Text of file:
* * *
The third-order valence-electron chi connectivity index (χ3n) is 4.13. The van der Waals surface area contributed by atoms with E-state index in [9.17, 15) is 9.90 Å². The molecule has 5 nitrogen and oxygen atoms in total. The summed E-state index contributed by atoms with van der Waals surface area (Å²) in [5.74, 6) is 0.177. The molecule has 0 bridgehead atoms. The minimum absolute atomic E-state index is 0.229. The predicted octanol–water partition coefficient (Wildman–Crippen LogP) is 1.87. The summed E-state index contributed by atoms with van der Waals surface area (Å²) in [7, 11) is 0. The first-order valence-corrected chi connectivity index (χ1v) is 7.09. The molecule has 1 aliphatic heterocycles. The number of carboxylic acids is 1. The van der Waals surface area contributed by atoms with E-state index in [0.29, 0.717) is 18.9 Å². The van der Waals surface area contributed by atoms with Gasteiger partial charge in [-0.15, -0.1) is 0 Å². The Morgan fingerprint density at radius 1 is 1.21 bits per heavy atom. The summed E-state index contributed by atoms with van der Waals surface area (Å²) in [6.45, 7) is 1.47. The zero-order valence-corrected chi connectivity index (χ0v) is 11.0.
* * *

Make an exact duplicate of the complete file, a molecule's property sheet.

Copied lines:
The third-order valence-electron chi connectivity index (χ3n) is 4.13. The van der Waals surface area contributed by atoms with E-state index in [9.17, 15) is 9.90 Å². The molecule has 5 nitrogen and oxygen atoms in total. The summed E-state index contributed by atoms with van der Waals surface area (Å²) in [5.74, 6) is 0.177. The molecule has 0 bridgehead atoms. The minimum absolute atomic E-state index is 0.229. The predicted octanol–water partition coefficient (Wildman–Crippen LogP) is 1.87. The summed E-state index contributed by atoms with van der Waals surface area (Å²) in [7, 11) is 0. The first-order valence-corrected chi connectivity index (χ1v) is 7.09. The molecule has 1 aliphatic heterocycles. The number of carboxylic acids is 1. The van der Waals surface area contributed by atoms with E-state index in [0.29, 0.717) is 18.9 Å². The van der Waals surface area contributed by atoms with Gasteiger partial charge in [-0.15, -0.1) is 0 Å². The Morgan fingerprint density at radius 1 is 1.21 bits per heavy atom. The summed E-state index contributed by atoms with van der Waals surface area (Å²) in [6.45, 7) is 1.47. The zero-order valence-corrected chi connectivity index (χ0v) is 11.0.